Cinnamon Spice Koulourakia “Greek Easter Cookies” Recipe

There’s something special about Koulourakia cookies (pronounced koo-loo-RAH-kee-ah). They’re simple and not too sweet, and they have just the right amount of spice that makes them perfectly delicious on their own or dipped in coffee. Or tea. Or crumbled into vanilla ice cream if you’ve got a sweet tooth like me.

But even more than I love the taste of Koulourakia cookies, I love the shapes. Each one has its own quirky personality. The imperfections are what make them so special. My Yiayia and I would even give them names just for fun when making them. A big one would be Zeus, and a small & sweet cookie would be Moro (baby in Greek).

Koulourakia Greek Cookies dipped in coffee
Koulourakia & coffee, the perfect combination

However, it should be noted, making Koulourakia cookies isn’t a quick-in-a-pinch experience! It takes time to make the dough, wait for them to firm up, and then make each little spiral creation – all before waiting for them to bake and cool. Plus, it’s quite messy! But that’s part of the fun. I’ve had some of my favorite memories with family making Koulourakia… and now even when I make them alone, I put on Melisses and turn my kitchen into a dance floor. Why not, right?!

One more thing: If you’re wondering why Koulourakia cookies are known as Easter Cookies, it’s because they’re often prepared on Holy Tuesday of Easter week to later be eaten on Holy Saturday/ Easter Sunday when the fast is broken. But they’re also popular treats to whip up during Christmastime. That said, I like making them any day of any month, just because. And if you’re in Greece, you won’t likely have any trouble finding them at cafes year round.

Please note: I am not a professional chef or baker by any means! This is simply my Yiayia’s recipe that I love and hope you enjoy, too.

Koulourakia Ingredients:

Koulourakia Cookie Dough
A Koulourakia cookie family 🙂
  • 3 1/2 cups (unsifted) all-purpose white flour – unbleached is fine — plus a little to put flour on your board when you roll the cookies
  • 2 sticks of butter
  • 3 eggs
  • 1 1/4 cup of sugar
  • 1/2 teaspoon of cinnamon & 1/2 teaspoon ground cloves
  • 2 tablespoons baking powder
  • 1 teaspoon of vanilla
  • 1 teaspoon of anise flavorings [Note: I usually use ouzo. But I’ve also skipped this flavoring altogether and added a bit extra vanilla. It gives them slightly less licorice-y flavor – but it’s not a dealbreaker in my opinion.]


  • Sesame seeds to sprinkle on top
  • Egg Wash (1 egg beaten with a splash of water, which makes it easier for the sesame seeds to stick)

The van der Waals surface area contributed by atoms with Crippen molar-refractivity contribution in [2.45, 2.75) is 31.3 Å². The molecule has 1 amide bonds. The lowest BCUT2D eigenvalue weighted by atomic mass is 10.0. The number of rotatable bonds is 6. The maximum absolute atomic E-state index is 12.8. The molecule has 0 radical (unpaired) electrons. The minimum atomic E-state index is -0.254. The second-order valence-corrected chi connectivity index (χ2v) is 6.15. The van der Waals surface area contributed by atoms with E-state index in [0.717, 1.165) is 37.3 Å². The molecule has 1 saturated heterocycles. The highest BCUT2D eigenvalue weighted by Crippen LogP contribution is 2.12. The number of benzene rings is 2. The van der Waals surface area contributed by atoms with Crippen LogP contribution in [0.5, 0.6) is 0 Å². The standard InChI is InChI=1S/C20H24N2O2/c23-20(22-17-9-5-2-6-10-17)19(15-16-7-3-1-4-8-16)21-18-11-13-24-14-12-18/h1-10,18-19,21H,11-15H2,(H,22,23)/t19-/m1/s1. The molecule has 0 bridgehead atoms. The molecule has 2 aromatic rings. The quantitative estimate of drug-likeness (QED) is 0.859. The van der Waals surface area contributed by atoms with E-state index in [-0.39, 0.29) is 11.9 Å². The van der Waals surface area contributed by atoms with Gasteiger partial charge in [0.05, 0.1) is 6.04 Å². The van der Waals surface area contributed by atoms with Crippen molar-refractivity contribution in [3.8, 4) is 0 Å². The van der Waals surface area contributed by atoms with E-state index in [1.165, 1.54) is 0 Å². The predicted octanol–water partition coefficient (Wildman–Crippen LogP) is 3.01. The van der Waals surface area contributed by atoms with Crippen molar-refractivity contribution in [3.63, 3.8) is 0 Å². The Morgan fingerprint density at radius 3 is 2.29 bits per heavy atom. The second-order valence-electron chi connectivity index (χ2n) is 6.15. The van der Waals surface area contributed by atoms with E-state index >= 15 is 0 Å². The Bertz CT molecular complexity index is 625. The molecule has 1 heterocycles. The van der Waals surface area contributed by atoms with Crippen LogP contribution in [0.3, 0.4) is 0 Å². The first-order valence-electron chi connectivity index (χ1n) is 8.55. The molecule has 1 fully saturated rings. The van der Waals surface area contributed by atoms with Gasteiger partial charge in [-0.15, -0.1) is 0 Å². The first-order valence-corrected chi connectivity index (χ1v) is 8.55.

1. Set your oven to 325 degrees
  2. Melt the butter and let it cool slightly.
  3. Beat the eggs well in a large bowl. Add sugar gradually while continuing to beat. Then, add the butter gradually. Finally, add the flavorings to the batter and mix. (No fancy mixer needed, just a wooden spoon!)
  4. In another bowl, mix the flour, spices and baking powder.
  5. Combine your bowl of dry ingredients to the wet ingredients (sugar & egg + flavorings) and mix well.
  6. Chill until firm enough to roll. Break off small pieces (walnut-size to small tangerine, depending on how big you want them). With your hands, roll it on a floured pastry board to a thickness of about half an inch. Form into braided twists and/or rings – or get creative with whatever shape is speaking to you!
  7. OPTIONAL: Brush the cookies with the “Egg Wash” and sprinkle the sesame seeds on tops
  8. Space two inches apart on a lightly greased cookie sheet and bake for about 20 minutes — or until lightly browned on the bottom.
  9. Cool on a wire rack and enjoy!

*In our family, we call them coulouria (a c instead of a k) because we tend to make them on the smaller side than what you’ll typically see at Greek cafes. We prefer them smaller and a bit crispier, but it’s just a personal preference!

Notes on Freezing and Storing Koulourakia:

This recipe makes A LOT of cookies. What I like to do is either cut the recipe in half — or use half the dough and then freeze the other half for baking at a later date. For best flavor, roll the dough into a big ball and tightly wrap it with a plastic wrap, beeswax wrap, etc. Then, transfer it to a zip bag (I use Stasher bags). Be mindful to cover as much of the surface as possible to prevent freezer burn.

And just like most cookies, it’s best to store them after you bake them in an airtight container to keep them fresh. (Full disclosure: I’ve been known to dunk them in my morning coffee two to three weeks after making them.)

Καλή όρεξη! (Enjoy your meal or Bon Appetit!)

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